The market may be crashing lower following a government shutdown, but biotech races on. In particular, three biotechs on Thursday posted very large intraday gains. However, what was moving these stocks -- and should you buy?
Another FDA approval
In the past year, shares of Ligand Pharmaceuticals (NASDAQ: LGND ) have rallied 180%, and on Thursday, gains of 9% contributed to that performance.
With 85 fully funded partnership programs, Ligand has one of the largest portfolios of assets among all its biotech peers. Already, with a market cap of $1 billion and $41 million in sales over the last 12 months, Ligand (and its partners) have several products that are approved by the Food and Drug Administration.
On Thursday, Ligand gained yet another FDA-approved product with its partner Pfizer. The drug, Duavee, was approved to treat moderate to severe hot flashes related to menopause, and also to prevent post-menopausal osteoporosis.
While the upside for Ligand is not tied to this one product, the encouraging fact is that sales could be large. Eli Lilly's Evista treats the same condition and created $1 billion in sales last year. Hopefully, Duavee can experience similar performance. Ligand will enjoy an unknown (but small) royalty without the costs of marketing. Clearly, this is a big win for Ligand and shareholders.
After large gains, is this stock still cheap?
The big jump of the day came from Omeros Corporation (NASDAQ: OMER ) , a stock that rallied 18% and has gained 155% in the last month alone.
On Thursday, it was a $12.5 million settlement paid to the company from insurer Carolina Casualty Insurance that sparked gains. The settlement came after a 2009 lawsuit where Omeros was forced to pay its previous CFO nearly $4 million. This $12.5 million payout to the company was related to that event.
This payout is significant because Omeros' lead candidate, an eye drug called OMS302, was recently accepted for review by the FDA and in Europe. However, Omeros' cash position is getting small, and many have feared that an offering is around the corner.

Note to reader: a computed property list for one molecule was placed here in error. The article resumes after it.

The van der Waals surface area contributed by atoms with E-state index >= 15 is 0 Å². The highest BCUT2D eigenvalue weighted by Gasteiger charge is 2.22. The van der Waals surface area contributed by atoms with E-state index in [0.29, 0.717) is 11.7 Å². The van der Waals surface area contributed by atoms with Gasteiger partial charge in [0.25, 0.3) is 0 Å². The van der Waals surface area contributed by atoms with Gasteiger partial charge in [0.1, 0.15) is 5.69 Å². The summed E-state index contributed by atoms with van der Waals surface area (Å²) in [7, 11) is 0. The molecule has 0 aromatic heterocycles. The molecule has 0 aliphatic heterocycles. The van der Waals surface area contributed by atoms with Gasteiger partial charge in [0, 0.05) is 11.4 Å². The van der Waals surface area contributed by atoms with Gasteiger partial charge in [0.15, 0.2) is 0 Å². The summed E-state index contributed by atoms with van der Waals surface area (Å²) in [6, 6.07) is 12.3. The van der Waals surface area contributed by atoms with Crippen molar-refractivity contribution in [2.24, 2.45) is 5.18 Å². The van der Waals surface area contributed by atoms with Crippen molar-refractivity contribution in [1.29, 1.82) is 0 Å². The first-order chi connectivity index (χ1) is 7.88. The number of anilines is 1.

Hence, this new-found cash does provide a bit of security to shareholders as the company prepares for its date with regulators. With that said, Wedbush recently came out with a note, giving an 80% chance of an FDA approval next year and peak sales estimates on OMS302 of $479 million.
If accurate, then Omeros, with a market cap shy of $400 million, is presenting a favorable risk/reward opportunity. This is a company that does have a large pipeline, amid early stage, with one being a phase 2 Huntington's disease drug. In an industry that is rewarding preclinical companies with billion-dollar valuations via IPOs, Omeros looks to be worthy of this rally.
More of the same, or something new?
Lastly is VIVUS (NASDAQ: VVUS ) , stock that rallied more than 8% on an analyst upgrade.
Cowen stated that its survey of 100 physicians suggest that VIVUS' Qsymia is the most preferred weight loss drug due to its efficacy. Moreover, it approved of VIVUS hiring a former Johnson & Johnson executive, Seth Fischer, as its new CEO, implying better marketing and talks with a potential partner.
Clearly, Qsymia's launch has not gone as planned, with VIVUS' value declining almost 40% in the past year. Prior to launch, some analysts had floated around billion-dollar potential for Qsymia. But so far, sales have been just $5.53 million and $4.11 million in the last two quarters, respectively.
Sure, it's possible that sales explode with new leadership, but when it's all said and done, the product is what matters. With that said, it's hard not to think of Thorstein Heins and his "vision" with BlackBerry. In the end, BlackBerry was still BlackBerry, and the end result was just a continuation of a downtrend.
Thus, Cowen's $19 price target might have moved VIVUS' stock on Thursday, but I think its current market capitalization of $1.1 billion is more than generous for a company that has sales of less than $10 million after six months of launch. Unfortunately, Qsymia is not gaining traction with physicians, and investors can't assume that changes will occur till there is some fundamental reason.
After assessing these three movers, it's tough to find a reason to buy VIVUS, but the other two are interesting.
Like I said, Omeros is cheap despite its recent gains, but only if OMS302 becomes FDA approved and reaches its full potential. These unknowns do create risk. However, there aren't too many scenarios in biotechnology where high risk is not present.
Ligand looks to be the best opportunity. The fact that it has 85 partnered programs in development and several FDA approvals is simply incredible for a billion-dollar biotech. Clearly, with partnerships, Ligand only receives a portion of total sales, but over time those royalties add up, meaning that Ligand could become a great long-term investment opportunity.
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